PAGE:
“Big Beverage” Challenges Latest Diabetes Report

150512-diabetesbloodtest-stock.jpgGood news? Or not? The International Council of Beverages Association (I.C.B.A.) has responded to a World Health Organization (W.H.O.) release of its first-ever "Global report on diabetes." ICBA...

supports WHO's effort to meaningfully address the global burden of diabetes and many of the general policy recommendations."

Sounds good, but ICBA then turns its back on some of W.H.O.’s solutions, saying the…

recommendation of fiscal policies such as taxation of certain foods and beverages is misguided and not supported by the evidence to date."

What about the “evidence to date?”  We think it’s pretty compelling. W.H.O. highlights Mexico's “soda tax” launched in January, 2014, as a potentially effective policy. Mexico has both the highest prevalence of diabetes among Organization for Economic Cooperation and Development member countries and the highest per capita consumption of soft drinks worldwide. The nationwide taxon drinks containing added sugars has been an eye-opener:

While it is too early to draw far-reaching conclusions, one analysis estimated that the 10% increase in the price of added-sugar drinks was associated with an 11.6% decrease in the quantity consumed," the report notes.

Read the WHO diabetes report here.

ICBA counters:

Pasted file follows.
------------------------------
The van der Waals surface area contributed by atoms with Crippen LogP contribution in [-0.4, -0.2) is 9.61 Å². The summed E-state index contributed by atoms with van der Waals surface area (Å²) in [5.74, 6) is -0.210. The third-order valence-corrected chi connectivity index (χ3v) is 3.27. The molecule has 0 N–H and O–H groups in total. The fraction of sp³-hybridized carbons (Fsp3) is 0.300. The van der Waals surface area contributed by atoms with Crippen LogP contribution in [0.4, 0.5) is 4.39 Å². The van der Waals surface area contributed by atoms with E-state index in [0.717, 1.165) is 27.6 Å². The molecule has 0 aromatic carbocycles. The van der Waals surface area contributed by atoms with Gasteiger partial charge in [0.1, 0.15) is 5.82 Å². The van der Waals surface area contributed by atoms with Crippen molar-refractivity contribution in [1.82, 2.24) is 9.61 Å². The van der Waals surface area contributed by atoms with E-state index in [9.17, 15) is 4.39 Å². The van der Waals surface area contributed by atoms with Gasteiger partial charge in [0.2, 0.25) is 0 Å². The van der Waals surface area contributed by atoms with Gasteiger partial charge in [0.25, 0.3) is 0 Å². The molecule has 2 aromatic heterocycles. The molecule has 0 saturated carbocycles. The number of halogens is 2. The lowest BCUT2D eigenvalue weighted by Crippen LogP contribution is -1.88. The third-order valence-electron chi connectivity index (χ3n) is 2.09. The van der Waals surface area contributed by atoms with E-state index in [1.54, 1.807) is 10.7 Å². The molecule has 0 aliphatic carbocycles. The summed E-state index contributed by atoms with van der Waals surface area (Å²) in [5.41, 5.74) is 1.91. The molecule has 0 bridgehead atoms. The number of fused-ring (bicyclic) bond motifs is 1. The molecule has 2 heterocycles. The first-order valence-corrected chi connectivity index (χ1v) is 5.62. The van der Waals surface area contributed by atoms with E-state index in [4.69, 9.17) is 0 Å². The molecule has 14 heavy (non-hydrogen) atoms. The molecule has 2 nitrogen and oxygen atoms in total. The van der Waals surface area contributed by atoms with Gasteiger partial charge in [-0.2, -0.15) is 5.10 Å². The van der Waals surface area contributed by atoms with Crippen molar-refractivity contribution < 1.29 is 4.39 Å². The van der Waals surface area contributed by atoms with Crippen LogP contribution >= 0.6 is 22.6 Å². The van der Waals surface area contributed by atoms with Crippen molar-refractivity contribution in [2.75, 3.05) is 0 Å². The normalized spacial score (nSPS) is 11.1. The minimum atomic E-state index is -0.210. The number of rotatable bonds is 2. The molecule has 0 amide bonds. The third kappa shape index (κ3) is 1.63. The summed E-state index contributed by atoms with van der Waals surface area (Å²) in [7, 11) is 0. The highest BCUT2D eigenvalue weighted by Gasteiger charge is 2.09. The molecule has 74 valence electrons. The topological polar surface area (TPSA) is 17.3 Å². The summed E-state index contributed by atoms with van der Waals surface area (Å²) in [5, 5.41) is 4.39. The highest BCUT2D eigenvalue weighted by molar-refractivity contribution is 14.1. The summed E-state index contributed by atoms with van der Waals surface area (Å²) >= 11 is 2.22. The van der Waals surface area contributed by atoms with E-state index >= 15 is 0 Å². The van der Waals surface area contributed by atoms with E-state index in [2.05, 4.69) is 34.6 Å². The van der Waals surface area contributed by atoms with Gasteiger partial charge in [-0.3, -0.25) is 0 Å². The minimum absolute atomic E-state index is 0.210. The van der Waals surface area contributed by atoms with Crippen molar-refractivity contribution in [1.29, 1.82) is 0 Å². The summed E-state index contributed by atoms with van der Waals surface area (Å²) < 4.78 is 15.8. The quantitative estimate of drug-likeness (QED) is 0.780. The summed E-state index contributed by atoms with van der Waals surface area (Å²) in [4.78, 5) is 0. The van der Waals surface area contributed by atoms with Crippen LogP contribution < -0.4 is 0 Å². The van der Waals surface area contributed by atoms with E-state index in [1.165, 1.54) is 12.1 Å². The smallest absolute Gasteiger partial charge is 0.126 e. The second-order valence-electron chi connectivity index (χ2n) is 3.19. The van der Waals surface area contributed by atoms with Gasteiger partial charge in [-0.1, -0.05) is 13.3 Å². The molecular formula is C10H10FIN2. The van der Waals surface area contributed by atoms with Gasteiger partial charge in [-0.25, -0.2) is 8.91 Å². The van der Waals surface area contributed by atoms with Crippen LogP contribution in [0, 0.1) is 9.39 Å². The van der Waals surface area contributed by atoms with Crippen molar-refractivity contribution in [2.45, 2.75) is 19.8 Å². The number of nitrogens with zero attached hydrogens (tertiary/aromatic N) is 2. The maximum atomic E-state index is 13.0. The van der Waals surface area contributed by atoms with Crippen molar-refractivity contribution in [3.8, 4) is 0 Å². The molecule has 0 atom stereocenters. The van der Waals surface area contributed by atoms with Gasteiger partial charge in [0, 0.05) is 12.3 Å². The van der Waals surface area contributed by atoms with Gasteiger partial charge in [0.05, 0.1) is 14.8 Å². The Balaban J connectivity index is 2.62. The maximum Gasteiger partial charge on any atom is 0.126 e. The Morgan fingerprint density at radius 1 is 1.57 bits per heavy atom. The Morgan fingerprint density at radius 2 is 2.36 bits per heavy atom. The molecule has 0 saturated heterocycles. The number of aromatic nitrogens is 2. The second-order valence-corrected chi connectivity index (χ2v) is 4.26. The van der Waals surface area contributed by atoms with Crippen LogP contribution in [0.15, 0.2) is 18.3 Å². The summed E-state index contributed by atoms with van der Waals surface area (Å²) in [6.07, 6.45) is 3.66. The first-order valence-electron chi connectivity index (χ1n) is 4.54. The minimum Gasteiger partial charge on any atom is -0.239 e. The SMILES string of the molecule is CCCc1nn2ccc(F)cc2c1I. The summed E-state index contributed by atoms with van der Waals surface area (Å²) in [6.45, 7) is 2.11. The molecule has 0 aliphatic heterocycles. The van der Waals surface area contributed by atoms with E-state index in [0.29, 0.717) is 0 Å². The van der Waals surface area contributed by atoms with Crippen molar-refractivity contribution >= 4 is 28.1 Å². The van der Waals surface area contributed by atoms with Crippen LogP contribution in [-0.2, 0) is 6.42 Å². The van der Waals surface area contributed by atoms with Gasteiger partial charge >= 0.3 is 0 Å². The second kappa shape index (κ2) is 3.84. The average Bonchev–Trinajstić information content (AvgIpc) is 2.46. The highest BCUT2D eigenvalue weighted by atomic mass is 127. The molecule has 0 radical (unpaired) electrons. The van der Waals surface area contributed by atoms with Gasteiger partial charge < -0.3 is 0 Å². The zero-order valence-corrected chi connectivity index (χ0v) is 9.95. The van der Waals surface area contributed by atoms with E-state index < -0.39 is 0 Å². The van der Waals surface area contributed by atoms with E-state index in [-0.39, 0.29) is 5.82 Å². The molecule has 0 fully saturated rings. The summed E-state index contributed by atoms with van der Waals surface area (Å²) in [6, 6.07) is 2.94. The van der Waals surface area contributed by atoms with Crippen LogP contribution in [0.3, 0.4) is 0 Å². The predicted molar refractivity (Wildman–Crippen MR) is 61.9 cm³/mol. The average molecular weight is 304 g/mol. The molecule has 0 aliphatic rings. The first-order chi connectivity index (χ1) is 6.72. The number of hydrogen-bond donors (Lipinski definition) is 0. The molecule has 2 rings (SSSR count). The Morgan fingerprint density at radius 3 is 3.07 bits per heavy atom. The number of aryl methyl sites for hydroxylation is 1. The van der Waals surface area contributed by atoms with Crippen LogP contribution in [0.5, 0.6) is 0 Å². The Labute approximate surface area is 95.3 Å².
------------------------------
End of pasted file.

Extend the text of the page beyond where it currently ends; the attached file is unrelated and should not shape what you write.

In Mexico, data from two studies on a tax implemented in 2014 found that the tax led to a per-person reduction of about 6 calories in an average daily diet of 3,024 calories. The tax has not demonstrated any reduction in body-mass index or shown measurable improvement in the health of an average Mexican as promised by its proponents. Taxation is not the answer to the very serious health challenge of diabetes."=

The Grocery Manufacturers Association responded in similar fashion to the W.H.O. report, both noting several of the industry's own successful efforts at combating obesity and criticizing Mexico's tax on sugar-sweetened beverages.

A selective taxation on one class of food or beverage is arbitrary, discriminatory, regressive and inefficient and will have little or no impact in helping consumers make informed decisions about diet and health," a GMA spokesperson said. "Selective food taxes disproportionately affect households with lower incomes because a larger percentage of their income goes toward food purchases."

Who to believe? As we often do, we invoke the opinion of Michael Jacobson, president of the independent, non-profit Center for Science in the Public Interest, who responded to WHO's diabetes report Wednesday by pointing to the study C.S.P.I. released in February. It showed how Coca-Cola and PepsiCo were "borrowing a page from the tobacco industry playbook and investing heavily to boost consumption in low- and middle-income countries." That report is here.

The soda wars rage on! One thing is certain: Type 2 diabetes has already devastated the lives of millions, and millions more are still playing roulette with their guzzle-it, sugar-rich eating habits.

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